Warning of fake ringgit used by tourists

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fake ringgit detect1Fake banknotes, most of all the Malaysian ringgit, are being increasingly used in Thailand’s south, the Thai Association of Foreign Exchange warned on September 6.

“Very realistic” counterfeit ringgit notes are being used by Malaysian visitors to Southern Thailand, and many shops owners, restaurant staff and even money exchanges are unable to examine the foreign banknotes for authenticity because they are not equipped with money detectors.

Even banks have lodged reports to police after they received fake notes from locals and tourists.

The most common fakes are the 50 and 100 ringgit banknote. They are also circulating inland in Malaysia  in areas with high visitor traffic such as Malacca.

Police said that the notes are “easily” produced with a personal computer, scanner and printer and come close to the original in look and feel, but lose some details of lines and patterns, microprints and the small strip embedded in the genuine notes.

Thus, the fake notes are mixed into real ones to deceive staff at several outlets and to cover the fact that they have the same serial numbers. To detect a fake ringgit, notes need to be checked with an UV money detector and also be checked for the watermark and the holographic texture.

Other fake currencies found in Thailand include Indian rupee and United Arab Emirates’ dirham.

As per Thai law, those who knowingly pass off counterfeit currency can be imprisoned for up to 20 years.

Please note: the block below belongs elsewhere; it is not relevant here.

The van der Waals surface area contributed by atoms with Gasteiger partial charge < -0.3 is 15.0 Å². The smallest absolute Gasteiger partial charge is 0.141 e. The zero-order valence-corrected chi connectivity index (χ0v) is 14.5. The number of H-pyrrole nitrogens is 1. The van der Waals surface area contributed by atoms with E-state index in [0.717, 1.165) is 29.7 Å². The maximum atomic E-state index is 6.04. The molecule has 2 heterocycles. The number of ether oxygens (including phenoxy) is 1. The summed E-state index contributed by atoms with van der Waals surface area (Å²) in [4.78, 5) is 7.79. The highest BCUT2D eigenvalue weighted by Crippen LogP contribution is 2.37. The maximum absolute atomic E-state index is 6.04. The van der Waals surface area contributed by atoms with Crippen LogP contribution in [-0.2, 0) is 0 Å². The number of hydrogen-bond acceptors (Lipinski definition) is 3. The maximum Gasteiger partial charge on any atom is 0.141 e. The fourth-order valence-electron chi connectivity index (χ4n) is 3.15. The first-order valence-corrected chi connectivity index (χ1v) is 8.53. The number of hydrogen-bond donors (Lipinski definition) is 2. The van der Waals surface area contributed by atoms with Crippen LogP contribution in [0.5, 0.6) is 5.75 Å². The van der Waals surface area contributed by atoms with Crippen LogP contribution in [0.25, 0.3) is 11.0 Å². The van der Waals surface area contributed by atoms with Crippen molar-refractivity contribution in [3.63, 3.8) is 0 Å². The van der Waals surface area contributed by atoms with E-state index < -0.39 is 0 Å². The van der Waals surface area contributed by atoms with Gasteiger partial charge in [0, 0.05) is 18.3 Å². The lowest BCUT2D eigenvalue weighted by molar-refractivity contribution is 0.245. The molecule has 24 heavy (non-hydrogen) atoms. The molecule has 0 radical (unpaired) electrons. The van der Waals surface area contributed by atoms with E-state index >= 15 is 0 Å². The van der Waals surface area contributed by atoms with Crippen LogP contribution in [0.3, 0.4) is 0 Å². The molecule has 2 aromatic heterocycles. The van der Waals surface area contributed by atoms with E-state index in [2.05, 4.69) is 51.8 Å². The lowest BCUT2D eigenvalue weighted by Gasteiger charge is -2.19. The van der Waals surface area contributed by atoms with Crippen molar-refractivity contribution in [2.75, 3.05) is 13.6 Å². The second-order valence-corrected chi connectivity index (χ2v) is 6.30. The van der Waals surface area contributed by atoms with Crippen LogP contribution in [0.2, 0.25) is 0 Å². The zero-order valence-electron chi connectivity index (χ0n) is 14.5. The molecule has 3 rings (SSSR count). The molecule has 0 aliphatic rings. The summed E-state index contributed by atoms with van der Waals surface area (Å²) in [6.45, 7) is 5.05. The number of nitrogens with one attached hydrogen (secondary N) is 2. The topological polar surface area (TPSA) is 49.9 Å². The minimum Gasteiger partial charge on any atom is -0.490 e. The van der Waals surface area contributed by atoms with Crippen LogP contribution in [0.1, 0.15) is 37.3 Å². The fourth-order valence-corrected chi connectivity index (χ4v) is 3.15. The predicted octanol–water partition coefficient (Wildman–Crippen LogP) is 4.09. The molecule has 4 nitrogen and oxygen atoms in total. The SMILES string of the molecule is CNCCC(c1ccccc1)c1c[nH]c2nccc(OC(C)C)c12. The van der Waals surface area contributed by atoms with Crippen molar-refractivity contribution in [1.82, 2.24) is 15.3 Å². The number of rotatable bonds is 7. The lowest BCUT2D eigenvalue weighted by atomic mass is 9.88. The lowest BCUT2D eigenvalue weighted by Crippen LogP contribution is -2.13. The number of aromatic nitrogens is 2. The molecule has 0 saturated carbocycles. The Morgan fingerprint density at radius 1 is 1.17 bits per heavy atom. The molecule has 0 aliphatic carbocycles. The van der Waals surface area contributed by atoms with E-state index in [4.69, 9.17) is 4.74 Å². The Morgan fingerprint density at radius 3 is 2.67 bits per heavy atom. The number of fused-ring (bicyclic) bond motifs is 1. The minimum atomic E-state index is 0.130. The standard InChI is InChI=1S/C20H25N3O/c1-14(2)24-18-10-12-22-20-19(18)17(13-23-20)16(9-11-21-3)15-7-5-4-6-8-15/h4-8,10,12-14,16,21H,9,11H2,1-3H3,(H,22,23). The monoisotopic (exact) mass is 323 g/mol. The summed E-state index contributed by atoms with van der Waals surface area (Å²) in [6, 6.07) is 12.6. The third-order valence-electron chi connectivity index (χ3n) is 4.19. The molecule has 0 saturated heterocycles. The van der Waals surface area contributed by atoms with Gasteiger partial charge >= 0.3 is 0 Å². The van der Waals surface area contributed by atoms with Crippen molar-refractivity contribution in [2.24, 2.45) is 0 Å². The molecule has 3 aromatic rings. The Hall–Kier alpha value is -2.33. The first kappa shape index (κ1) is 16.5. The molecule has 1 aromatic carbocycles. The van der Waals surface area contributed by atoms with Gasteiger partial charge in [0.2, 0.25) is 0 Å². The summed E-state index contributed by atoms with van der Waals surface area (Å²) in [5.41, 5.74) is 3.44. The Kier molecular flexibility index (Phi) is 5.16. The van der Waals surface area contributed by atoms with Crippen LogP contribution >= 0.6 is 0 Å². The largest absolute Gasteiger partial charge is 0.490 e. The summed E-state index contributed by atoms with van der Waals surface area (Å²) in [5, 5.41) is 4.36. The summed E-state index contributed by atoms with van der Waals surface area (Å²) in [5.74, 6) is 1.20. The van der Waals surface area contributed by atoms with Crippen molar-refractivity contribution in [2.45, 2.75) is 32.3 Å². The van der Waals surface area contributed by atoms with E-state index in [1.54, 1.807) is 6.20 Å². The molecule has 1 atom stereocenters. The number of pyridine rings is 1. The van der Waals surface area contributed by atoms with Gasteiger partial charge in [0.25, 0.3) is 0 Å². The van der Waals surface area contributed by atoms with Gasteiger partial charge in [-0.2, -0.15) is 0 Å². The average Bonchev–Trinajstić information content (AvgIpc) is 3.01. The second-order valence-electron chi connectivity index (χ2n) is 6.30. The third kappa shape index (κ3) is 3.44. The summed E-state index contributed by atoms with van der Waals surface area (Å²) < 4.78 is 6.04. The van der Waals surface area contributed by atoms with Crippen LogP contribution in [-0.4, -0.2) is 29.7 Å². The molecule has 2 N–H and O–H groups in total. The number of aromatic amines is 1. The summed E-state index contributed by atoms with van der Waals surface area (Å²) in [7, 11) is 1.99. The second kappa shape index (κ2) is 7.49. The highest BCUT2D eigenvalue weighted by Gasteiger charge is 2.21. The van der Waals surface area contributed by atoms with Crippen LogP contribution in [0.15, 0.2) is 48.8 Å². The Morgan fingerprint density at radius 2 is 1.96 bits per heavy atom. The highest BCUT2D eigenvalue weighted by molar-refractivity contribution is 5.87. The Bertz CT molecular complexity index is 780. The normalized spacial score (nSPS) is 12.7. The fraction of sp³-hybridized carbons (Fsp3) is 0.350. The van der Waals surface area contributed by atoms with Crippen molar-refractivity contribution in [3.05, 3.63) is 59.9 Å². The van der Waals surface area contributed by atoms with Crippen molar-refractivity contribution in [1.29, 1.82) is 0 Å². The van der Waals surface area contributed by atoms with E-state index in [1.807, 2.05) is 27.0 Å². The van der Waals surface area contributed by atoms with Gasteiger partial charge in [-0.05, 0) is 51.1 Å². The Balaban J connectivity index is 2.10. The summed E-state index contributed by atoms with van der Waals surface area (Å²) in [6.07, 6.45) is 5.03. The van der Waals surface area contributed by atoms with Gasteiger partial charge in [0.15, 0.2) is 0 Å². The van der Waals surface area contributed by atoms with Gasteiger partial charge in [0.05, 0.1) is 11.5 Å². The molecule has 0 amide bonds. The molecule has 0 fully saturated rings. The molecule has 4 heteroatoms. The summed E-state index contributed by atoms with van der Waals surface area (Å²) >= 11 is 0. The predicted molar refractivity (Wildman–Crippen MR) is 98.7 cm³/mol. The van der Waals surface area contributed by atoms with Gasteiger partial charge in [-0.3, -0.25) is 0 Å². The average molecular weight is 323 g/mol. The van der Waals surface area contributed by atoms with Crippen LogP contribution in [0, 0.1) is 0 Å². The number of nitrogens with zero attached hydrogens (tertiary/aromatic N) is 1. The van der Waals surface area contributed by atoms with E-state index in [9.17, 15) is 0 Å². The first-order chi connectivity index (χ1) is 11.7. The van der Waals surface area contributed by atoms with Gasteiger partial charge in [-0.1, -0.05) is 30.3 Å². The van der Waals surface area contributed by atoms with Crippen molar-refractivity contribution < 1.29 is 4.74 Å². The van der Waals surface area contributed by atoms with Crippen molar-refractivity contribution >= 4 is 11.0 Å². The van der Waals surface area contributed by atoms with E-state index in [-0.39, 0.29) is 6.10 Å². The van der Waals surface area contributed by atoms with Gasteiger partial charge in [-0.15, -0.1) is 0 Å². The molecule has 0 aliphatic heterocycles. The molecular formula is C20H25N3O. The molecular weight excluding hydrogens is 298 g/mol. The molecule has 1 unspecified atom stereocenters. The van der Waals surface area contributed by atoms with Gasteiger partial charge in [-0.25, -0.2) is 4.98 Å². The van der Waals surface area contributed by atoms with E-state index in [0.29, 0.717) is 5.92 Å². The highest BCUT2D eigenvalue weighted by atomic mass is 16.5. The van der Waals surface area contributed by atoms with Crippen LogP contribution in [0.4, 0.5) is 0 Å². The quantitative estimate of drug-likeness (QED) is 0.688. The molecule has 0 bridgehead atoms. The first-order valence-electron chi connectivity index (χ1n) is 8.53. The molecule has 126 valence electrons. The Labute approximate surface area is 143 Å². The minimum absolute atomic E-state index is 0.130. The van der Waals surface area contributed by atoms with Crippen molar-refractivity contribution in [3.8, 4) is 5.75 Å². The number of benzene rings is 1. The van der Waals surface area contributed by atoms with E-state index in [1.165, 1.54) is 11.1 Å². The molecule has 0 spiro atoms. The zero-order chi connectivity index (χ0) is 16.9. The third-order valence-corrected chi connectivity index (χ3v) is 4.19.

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Reading Time: 1 minute

Fake banknotes, most of all the Malaysian ringgit, are being increasingly used in Thailand’s south, the Thai Association of Foreign Exchange warned on September 6.

Reading Time: 1 minute

fake ringgit detect1Fake banknotes, most of all the Malaysian ringgit, are being increasingly used in Thailand’s south, the Thai Association of Foreign Exchange warned on September 6.

“Very realistic” counterfeit ringgit notes are being used by Malaysian visitors to Southern Thailand, and many shops owners, restaurant staff and even money exchanges are unable to examine the foreign banknotes for authenticity because they are not equipped with money detectors.

Even banks have lodged reports to police after they received fake notes from locals and tourists.

The most common fakes are the 50 and 100 ringgit banknote. They are also circulating inland in Malaysia  in areas with high visitor traffic such as Malacca.

Police said that the notes are “easily” produced with a personal computer, scanner and printer and come close to the original in look and feel, but lose some details of lines and patterns, microprints and the small strip embedded in the genuine notes.

Thus, the fake notes are mixed into real ones to deceive staff at several outlets and to cover the fact that they have the same serial numbers. To detect a fake ringgit, notes need to be checked with an UV money detector and also be checked for the watermark and the holographic texture.

Other fake currencies found in Thailand include Indian rupee and United Arab Emirates’ dirham.

As per Thai law, those who knowingly pass off counterfeit currency can be imprisoned for up to 20 years.

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